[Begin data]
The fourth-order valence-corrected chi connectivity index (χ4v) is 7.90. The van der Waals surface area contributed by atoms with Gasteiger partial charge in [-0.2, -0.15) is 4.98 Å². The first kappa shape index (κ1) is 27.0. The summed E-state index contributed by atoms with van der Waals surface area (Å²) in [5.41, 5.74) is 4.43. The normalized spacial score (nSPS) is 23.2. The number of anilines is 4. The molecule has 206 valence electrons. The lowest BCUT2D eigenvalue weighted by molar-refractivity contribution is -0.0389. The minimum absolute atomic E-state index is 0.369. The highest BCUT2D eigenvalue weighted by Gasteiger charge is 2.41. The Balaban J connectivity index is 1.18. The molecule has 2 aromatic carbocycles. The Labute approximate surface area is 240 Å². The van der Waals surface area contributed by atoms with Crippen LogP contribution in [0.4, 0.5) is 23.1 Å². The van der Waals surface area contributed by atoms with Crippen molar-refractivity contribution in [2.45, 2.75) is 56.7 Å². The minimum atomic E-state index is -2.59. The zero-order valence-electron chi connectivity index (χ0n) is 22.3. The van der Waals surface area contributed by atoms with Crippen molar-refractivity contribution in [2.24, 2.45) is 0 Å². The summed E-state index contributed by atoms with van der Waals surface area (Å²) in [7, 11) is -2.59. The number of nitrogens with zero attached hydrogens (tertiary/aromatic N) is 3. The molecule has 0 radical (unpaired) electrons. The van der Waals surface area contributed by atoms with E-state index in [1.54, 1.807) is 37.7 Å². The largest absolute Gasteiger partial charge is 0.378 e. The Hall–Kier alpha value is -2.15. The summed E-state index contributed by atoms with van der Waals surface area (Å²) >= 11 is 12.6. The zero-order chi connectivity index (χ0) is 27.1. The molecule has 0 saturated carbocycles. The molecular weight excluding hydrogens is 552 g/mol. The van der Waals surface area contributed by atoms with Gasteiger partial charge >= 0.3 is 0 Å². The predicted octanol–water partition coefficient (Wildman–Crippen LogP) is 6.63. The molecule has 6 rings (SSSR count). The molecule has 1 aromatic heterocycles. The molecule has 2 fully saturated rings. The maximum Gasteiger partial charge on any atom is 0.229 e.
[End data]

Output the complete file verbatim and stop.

The fourth-order valence-corrected chi connectivity index (χ4v) is 7.90. The van der Waals surface area contributed by atoms with Gasteiger partial charge in [-0.2, -0.15) is 4.98 Å². The first kappa shape index (κ1) is 27.0. The summed E-state index contributed by atoms with van der Waals surface area (Å²) in [5.41, 5.74) is 4.43. The normalized spacial score (nSPS) is 23.2. The number of anilines is 4. The molecule has 206 valence electrons. The lowest BCUT2D eigenvalue weighted by molar-refractivity contribution is -0.0389. The minimum absolute atomic E-state index is 0.369. The highest BCUT2D eigenvalue weighted by Gasteiger charge is 2.41. The Balaban J connectivity index is 1.18. The molecule has 2 aromatic carbocycles. The Labute approximate surface area is 240 Å². The van der Waals surface area contributed by atoms with Crippen LogP contribution in [0.4, 0.5) is 23.1 Å². The van der Waals surface area contributed by atoms with Crippen molar-refractivity contribution in [2.45, 2.75) is 56.7 Å². The minimum atomic E-state index is -2.59. The zero-order valence-electron chi connectivity index (χ0n) is 22.3. The van der Waals surface area contributed by atoms with Crippen molar-refractivity contribution in [2.24, 2.45) is 0 Å². The summed E-state index contributed by atoms with van der Waals surface area (Å²) in [7, 11) is -2.59. The number of nitrogens with zero attached hydrogens (tertiary/aromatic N) is 3. The molecule has 0 radical (unpaired) electrons. The van der Waals surface area contributed by atoms with E-state index in [1.54, 1.807) is 37.7 Å². The largest absolute Gasteiger partial charge is 0.378 e. The Hall–Kier alpha value is -2.15. The summed E-state index contributed by atoms with van der Waals surface area (Å²) >= 11 is 12.6. The zero-order chi connectivity index (χ0) is 27.1. The molecule has 0 saturated carbocycles. The molecular weight excluding hydrogens is 552 g/mol. The van der Waals surface area contributed by atoms with Gasteiger partial charge >= 0.3 is 0 Å². The predicted octanol–water partition coefficient (Wildman–Crippen LogP) is 6.63. The molecule has 6 rings (SSSR count). The molecule has 1 aromatic heterocycles. The molecule has 2 fully saturated rings. The maximum Gasteiger partial charge on any atom is 0.229 e.